Tuesday, June 19, 2018

Demetra Brodsky

Demetra Brodsky is an award-winning graphic designer & art director turned writer. She has a B.F.A. from The Massachusetts College of Art and Design and lives in Southern California with her family of four and two lovable rescue dogs where she is always trying to make more time for the beach. Her new novel Dive Smack is dedicated to Pumpkin, the monarch butterfly she once saved from the brink of death. Once you read the book, you'll understand why.

Recently I asked Brodsky about what she was reading. Her reply:
This interview came at an odd time in my reading queue, because when I’m drafting I like to read non-fiction so the voice of whatever I’m reading doesn’t spill into my own writing. I’m currently working on a new thriller and reading two fascinating books as research for that novel. The first is The Skeleton Crew: How Amateur Sleuths Are Solving America’s Coldest Cases by Deborah Halber. What’s interesting about this read is that there are so many people, including myself who listen to murder podcasts that the fascination with how cold cases are cracked has grown with the increased access to that knowledge. Naturally. Deborah Halber’s book paints individual portraits and opens with a case about a body that was found wrapped in a carnival tent and the man who’s been interviewed and questioned about Tent Girl since his discovery four decades earlier. The whole book gives readers a peek into the methods of armchair sleuths who are combing the Internet for answers on crimes that didn’t have that technology available to law enforcement when they were committed. Those strategies have been be helpful to me as a writer because I can pick out small ideas and weave them into a fictional search of my own, whether that’s going to be used finding a missing person or for clues to a crime. I recommend it to everyone who writes crime fiction, mysteries, or thrillers.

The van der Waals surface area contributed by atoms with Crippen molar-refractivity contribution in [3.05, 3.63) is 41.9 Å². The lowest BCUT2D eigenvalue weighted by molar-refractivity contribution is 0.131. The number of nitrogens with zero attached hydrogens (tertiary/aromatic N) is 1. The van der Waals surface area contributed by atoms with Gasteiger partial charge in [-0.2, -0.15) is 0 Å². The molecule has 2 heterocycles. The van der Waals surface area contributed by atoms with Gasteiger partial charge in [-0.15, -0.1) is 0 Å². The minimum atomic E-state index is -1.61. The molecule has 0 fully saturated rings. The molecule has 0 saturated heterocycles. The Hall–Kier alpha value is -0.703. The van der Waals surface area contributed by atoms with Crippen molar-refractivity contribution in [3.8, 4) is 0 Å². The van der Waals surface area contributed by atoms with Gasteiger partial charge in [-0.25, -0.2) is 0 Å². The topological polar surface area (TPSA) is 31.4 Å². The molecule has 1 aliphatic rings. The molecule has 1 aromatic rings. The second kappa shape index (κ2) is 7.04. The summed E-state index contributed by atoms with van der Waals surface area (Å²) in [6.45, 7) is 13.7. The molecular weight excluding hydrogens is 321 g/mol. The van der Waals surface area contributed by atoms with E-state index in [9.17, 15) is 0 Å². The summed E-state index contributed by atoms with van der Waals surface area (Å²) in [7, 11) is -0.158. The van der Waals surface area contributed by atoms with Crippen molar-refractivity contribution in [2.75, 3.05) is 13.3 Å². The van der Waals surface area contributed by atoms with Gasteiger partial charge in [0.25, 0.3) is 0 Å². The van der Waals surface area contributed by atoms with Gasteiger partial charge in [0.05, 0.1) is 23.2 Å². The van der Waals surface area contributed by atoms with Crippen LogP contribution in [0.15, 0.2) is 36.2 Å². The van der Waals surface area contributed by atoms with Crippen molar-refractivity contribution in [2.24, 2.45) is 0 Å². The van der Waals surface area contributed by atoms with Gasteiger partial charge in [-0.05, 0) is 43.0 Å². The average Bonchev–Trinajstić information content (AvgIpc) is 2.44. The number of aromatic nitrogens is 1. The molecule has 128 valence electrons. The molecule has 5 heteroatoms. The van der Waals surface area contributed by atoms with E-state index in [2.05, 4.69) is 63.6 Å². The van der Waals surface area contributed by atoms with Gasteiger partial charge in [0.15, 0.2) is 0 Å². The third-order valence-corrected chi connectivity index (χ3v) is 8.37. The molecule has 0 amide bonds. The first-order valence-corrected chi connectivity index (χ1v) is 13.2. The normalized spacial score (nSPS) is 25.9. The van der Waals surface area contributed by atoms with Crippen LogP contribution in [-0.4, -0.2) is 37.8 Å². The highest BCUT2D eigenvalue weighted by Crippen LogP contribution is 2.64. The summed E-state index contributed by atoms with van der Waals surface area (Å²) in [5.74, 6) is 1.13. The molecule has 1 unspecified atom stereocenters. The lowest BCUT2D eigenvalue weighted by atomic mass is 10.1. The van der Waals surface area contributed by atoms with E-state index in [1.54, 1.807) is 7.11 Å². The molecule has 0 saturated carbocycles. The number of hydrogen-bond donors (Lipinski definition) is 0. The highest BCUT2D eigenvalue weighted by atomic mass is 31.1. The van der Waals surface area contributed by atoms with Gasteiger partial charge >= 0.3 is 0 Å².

The second non-fiction I’m reading is titled The Girls Of Atomic City: The Untold Story Of The Women Who Helped Win World War II. I’m just getting into this one, but it’s about the women who were recruited from all across the United States to a city in the Appalachian Mountains that wasn’t on any maps. They came to work for the government on a secret project meant to help end the war, and by the title I’m sure you can guess what that secret project was. The women recruited weren’t allowed to talk about their work to anyone, not even each other, and it’s mind-boggling to me how readily they agreed to this work. At the time, though, money and jobs were scarce because of the war and many of these women saw this as a great opportunity to earn more than they might otherwise. Times haven’t changed that much in terms of wage equality, so it’s also understandable. I’d love to tell you more but I’m just getting started and anyway, I think it would ruin the shocking surprises that are layered throughout even if I could.
Visit Demetra Brodsky's website.

Coffee with a Canine: Demetra Brodsky & L.B. and Ponyboy Curtis.

The Page 69 Test: Dive Smack.

--Marshal Zeringue